When Peter Elusa first heard about the Youth Empowerment through Commercial Farming project, he was excited. He looked forward to attending training sessions and being paid for it. But he was mistaken and disappointed at first. “I had been used to getting handouts whenever I attended workshops and trainings, but what I learned in the training is more valuable than the handouts,” says Elusa.
The young man changed his attitude when he realized he could make money from farming if he applied his newly acquired skills. Elusa and other youth, are now more inclined to spending his money to seek farming information than to be given handouts.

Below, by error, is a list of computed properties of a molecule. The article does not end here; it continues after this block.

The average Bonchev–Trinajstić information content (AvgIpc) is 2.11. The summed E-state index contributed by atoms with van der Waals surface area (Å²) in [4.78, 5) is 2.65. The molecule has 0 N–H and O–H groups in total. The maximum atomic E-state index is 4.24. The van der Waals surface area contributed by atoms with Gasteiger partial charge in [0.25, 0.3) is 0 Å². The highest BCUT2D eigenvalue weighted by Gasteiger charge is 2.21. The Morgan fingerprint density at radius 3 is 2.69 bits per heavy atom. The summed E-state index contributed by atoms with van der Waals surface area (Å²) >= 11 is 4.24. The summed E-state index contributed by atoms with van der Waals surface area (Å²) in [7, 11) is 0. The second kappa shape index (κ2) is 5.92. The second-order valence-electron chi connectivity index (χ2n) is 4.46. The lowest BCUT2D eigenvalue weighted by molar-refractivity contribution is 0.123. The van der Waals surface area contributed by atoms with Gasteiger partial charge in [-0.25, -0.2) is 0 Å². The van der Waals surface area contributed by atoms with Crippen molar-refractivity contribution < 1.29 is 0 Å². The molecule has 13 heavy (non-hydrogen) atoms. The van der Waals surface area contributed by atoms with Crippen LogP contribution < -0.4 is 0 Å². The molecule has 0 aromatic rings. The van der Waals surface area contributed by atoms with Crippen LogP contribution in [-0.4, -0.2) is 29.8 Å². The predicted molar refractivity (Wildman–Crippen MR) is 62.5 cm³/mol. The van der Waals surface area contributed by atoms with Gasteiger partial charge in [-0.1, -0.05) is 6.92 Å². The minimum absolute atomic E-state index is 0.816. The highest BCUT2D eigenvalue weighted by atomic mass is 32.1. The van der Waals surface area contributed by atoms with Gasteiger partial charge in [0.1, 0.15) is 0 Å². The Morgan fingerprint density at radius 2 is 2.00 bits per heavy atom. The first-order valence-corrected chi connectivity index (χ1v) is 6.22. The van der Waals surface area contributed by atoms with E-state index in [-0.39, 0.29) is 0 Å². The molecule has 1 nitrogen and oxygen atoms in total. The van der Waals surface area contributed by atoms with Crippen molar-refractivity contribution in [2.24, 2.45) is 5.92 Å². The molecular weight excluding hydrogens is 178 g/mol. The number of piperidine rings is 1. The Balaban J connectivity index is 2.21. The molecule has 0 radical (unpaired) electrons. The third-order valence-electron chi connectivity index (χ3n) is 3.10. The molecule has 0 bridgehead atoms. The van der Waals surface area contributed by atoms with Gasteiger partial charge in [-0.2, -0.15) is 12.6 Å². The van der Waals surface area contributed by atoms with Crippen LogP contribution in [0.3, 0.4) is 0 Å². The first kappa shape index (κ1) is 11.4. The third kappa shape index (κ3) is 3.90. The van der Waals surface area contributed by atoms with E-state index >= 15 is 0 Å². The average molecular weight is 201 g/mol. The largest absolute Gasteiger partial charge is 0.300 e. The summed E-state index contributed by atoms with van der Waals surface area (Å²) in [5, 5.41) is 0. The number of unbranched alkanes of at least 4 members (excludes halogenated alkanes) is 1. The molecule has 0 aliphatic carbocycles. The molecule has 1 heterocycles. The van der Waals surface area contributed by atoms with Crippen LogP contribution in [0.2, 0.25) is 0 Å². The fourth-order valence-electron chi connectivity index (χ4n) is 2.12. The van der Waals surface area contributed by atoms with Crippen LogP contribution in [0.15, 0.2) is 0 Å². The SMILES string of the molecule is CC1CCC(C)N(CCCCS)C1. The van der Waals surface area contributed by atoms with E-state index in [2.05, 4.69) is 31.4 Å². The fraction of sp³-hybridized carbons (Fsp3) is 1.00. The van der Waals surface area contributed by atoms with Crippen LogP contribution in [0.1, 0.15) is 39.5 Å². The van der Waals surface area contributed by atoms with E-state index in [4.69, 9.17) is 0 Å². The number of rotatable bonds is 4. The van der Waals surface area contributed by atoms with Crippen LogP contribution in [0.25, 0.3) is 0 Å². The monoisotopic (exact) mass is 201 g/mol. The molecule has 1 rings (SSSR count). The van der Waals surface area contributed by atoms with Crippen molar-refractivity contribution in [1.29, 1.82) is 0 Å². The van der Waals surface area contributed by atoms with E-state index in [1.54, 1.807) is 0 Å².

“I no longer value the Ksh. 500 I used be given, but rather the education that is going to enable me increase earnings in my business,” says a member of Amukura Youth Group that has also been practicing table banking.
Other than transforming the youths’ mindset, the training has changed their fortunes as well. Before the training they never saw anything wrong with middlemen who used to buy farm produce from them and later sell the same to them at exorbitant prices.
“We have learnt that we too can harvest, hold our harvest and sell the same in a few months and make double the price,” he says referring to maize which the group bought at Ksh. 1,600 per bag and later sold at Ksh. 2,800 per bag, making a profit of Ksh. 9,600 from the eight bags they had initially bought.